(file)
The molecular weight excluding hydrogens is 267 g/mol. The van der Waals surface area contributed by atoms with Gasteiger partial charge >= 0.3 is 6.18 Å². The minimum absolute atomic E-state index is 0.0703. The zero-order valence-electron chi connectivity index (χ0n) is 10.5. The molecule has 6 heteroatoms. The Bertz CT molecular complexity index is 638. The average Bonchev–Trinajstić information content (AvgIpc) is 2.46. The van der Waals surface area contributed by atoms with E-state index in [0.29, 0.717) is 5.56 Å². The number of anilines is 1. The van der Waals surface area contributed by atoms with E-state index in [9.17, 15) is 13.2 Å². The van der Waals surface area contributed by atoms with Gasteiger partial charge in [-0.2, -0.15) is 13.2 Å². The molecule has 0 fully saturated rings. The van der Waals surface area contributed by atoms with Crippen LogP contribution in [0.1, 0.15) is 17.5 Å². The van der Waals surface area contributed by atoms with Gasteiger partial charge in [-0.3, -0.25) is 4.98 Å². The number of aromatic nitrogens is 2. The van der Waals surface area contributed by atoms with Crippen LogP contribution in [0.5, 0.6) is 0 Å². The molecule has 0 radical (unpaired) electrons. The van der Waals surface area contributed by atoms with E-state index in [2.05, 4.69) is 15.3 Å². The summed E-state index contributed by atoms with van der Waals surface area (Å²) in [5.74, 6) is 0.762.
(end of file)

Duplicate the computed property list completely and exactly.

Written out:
The molecular weight excluding hydrogens is 267 g/mol. The van der Waals surface area contributed by atoms with Gasteiger partial charge >= 0.3 is 6.18 Å². The minimum absolute atomic E-state index is 0.0703. The zero-order valence-electron chi connectivity index (χ0n) is 10.5. The molecule has 6 heteroatoms. The Bertz CT molecular complexity index is 638. The average Bonchev–Trinajstić information content (AvgIpc) is 2.46. The van der Waals surface area contributed by atoms with E-state index in [0.29, 0.717) is 5.56 Å². The number of anilines is 1. The van der Waals surface area contributed by atoms with E-state index in [9.17, 15) is 13.2 Å². The van der Waals surface area contributed by atoms with Gasteiger partial charge in [-0.2, -0.15) is 13.2 Å². The molecule has 0 fully saturated rings. The van der Waals surface area contributed by atoms with Crippen LogP contribution in [0.1, 0.15) is 17.5 Å². The van der Waals surface area contributed by atoms with Gasteiger partial charge in [-0.3, -0.25) is 4.98 Å². The number of aromatic nitrogens is 2. The van der Waals surface area contributed by atoms with Crippen LogP contribution in [0.5, 0.6) is 0 Å². The molecule has 0 radical (unpaired) electrons. The van der Waals surface area contributed by atoms with E-state index in [2.05, 4.69) is 15.3 Å². The summed E-state index contributed by atoms with van der Waals surface area (Å²) in [5.74, 6) is 0.762.